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How Much Does It Cost To Set Up A Limited Company In The UK

Starting a new business and curious about how much it will cost you to set up a limited company? The cost of setting up a limited company depends on which route you take to set one up and how complex your business is. Generally speaking, you can choose to do it yourself, or go via an accountant or other third party but most people will end up doing a combination of all three.

The costs that needs to be considered are: 

  • Professional fees if asking someone to assist you with the process (for example an accountant, solicitor or business advisor)
  • Business registration fees – £12 – £40
  • Registering for corporation tax – £12
  • Business bank account fees
  • Legal fees for licences, terms and conditions
  • Insurance premiums
  • Marketing and advertising costs
  • Recruitment and payroll costs in taking on employees

Keep reading for a simple breakdown of the costs associated with setting up a limited company by the three most popular routes. 

Doing It Yourself To Set Up A Limited Company

The costs of doing it yourself to set up a limited company are:

  • Your initial fee for registering your company with Companies House. The electronic service is just £12 and the paper version (which requires you to fill in an application form and submit supplementary documents manually) is £40.
  • £12 payable to HMRC if you want to register for Corporation Tax at the same time. Not only does registering online save you time but it also allows for simultaneous Corporation Tax registration. If not done online, this must be done within three months of beginning operations.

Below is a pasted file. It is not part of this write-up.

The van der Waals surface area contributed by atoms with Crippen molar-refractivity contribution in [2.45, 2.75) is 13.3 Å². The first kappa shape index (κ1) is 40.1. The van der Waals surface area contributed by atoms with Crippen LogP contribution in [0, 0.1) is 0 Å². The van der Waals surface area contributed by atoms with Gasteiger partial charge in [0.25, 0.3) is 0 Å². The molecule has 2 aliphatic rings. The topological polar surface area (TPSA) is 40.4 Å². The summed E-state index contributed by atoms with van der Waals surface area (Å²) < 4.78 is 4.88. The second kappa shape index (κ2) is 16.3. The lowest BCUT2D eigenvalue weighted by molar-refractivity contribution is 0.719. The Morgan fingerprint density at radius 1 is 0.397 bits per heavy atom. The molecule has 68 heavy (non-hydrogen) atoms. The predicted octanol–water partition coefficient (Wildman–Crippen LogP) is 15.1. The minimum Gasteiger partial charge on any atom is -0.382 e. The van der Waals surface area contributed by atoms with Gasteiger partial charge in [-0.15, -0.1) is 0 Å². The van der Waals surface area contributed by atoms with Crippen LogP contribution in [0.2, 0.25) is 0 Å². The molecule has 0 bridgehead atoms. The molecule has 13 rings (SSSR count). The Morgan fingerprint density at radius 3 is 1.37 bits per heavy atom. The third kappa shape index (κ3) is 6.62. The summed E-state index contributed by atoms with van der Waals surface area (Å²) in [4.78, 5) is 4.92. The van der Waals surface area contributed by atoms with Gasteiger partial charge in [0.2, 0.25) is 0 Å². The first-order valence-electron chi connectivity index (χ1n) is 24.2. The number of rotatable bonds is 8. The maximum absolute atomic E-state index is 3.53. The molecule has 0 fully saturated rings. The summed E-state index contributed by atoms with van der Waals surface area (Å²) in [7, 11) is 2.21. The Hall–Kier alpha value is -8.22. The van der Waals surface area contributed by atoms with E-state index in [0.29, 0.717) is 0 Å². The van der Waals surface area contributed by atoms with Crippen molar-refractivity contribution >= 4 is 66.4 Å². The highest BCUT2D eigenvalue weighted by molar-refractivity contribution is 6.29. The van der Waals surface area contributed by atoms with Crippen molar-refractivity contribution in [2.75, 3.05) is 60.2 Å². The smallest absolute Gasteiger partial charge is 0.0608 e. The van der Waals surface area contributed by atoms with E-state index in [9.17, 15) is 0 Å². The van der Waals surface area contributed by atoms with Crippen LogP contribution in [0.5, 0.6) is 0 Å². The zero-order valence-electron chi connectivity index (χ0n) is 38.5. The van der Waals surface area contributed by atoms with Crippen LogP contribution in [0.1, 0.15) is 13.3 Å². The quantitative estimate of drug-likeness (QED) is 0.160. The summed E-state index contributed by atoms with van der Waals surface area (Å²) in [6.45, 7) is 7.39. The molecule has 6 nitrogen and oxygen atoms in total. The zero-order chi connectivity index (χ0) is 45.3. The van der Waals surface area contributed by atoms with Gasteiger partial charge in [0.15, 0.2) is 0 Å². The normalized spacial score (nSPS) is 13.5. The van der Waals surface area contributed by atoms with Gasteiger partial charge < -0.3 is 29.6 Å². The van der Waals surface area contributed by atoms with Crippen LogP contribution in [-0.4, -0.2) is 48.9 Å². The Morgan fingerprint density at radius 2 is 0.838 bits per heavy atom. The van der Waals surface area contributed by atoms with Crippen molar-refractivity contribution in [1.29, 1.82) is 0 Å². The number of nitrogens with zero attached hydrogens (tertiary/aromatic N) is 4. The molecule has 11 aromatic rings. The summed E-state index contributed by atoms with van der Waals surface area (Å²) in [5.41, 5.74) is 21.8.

• Any fees involved in setting up a business bank account — although there are plenty of fee-free options available for businesses.

Pros And Cons Of The DIY Approach

Whilst the DIY approach will always be the cheapest, it also means that you won’t have the value of external expertise checking and regulating the actions taken. Paperwork required like the Articles of Association can take a lot of time, and are very important to get right and will most often require a professional input from a solicitor.

The main pros of the DIY limited company approach are its cost effectiveness, retaining full control over the process, and the learning experience to be had. The downside of this route is that it’s time consuming, leaves room for errors and as the sole person responsible, you will need to stay on top of relevant regulations and filing requirements.

The DIY route is undoubtedly the cheapest but it also comes with a significant time and effort investment with a higher risk of errors being made.

 

Using An Accountant To Set Up A Limited Company

The costs involved in setting up a limited company via an accountant are:

  • The accountant’s fee, plus VAT if applicable. Most will charge a fixed fee for this service which could fall anywhere between £50 and £300 depending on the firm. You may however be able to get this done for free if you sign up for their accountancy service to manage all the accounts for your new business venture.
  • Recharge costs for the Companies House fee & Corporation Tax Registration. Any fees for registering your business will be recharged back to you or added to your accountant’s invoice as disbursements.

Pros And Cons Of The Accountant Approach

Many people choose to work with an accountant to set up their limited company. An accountant has plenty of expertise in this area and can help to avoid the common pitfalls whilst offering advice on the best way to set up and structure your company given your individual circumstances.

The main benefits of accountant support is the expertise, it will be the most tax efficient structure available, you will have proper documentations for your memorandum and articles of association, and ongoing support if needed.

The downside is that you will have to pay for the accountant’s time which can quickly add up. There is the potential for conflict, although this is rare, and you may become dependent on the accountant for ongoing work such as filing your returns and managing day-to-day accounts. Whilst this isn’t the end of the world, it will incur additional costs so you would need to factor these in.

Using A Third Party Formations Agent To Set Up A Limited Company